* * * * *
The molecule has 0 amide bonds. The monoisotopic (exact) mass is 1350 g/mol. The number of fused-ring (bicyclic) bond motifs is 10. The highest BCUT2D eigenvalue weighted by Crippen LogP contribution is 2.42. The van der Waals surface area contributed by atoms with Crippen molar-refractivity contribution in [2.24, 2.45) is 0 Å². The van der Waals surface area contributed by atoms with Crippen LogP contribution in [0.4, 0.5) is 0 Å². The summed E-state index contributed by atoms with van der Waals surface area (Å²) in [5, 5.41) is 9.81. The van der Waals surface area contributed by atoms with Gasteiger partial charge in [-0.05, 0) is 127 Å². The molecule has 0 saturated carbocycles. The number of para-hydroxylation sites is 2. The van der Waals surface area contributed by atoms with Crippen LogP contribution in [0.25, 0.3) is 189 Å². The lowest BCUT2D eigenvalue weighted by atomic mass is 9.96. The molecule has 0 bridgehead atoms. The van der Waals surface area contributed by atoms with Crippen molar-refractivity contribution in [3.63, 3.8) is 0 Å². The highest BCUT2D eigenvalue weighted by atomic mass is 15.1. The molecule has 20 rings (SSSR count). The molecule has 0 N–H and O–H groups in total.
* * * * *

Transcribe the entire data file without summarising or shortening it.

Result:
The molecule has 0 amide bonds. The monoisotopic (exact) mass is 1350 g/mol. The number of fused-ring (bicyclic) bond motifs is 10. The highest BCUT2D eigenvalue weighted by Crippen LogP contribution is 2.42. The van der Waals surface area contributed by atoms with Crippen molar-refractivity contribution in [2.24, 2.45) is 0 Å². The van der Waals surface area contributed by atoms with Crippen LogP contribution in [0.4, 0.5) is 0 Å². The summed E-state index contributed by atoms with van der Waals surface area (Å²) in [5, 5.41) is 9.81. The van der Waals surface area contributed by atoms with Gasteiger partial charge in [-0.05, 0) is 127 Å². The molecule has 0 saturated carbocycles. The number of para-hydroxylation sites is 2. The van der Waals surface area contributed by atoms with Crippen LogP contribution in [0.25, 0.3) is 189 Å². The lowest BCUT2D eigenvalue weighted by atomic mass is 9.96. The molecule has 0 bridgehead atoms. The van der Waals surface area contributed by atoms with Crippen molar-refractivity contribution in [3.63, 3.8) is 0 Å². The highest BCUT2D eigenvalue weighted by atomic mass is 15.1. The molecule has 20 rings (SSSR count). The molecule has 0 N–H and O–H groups in total.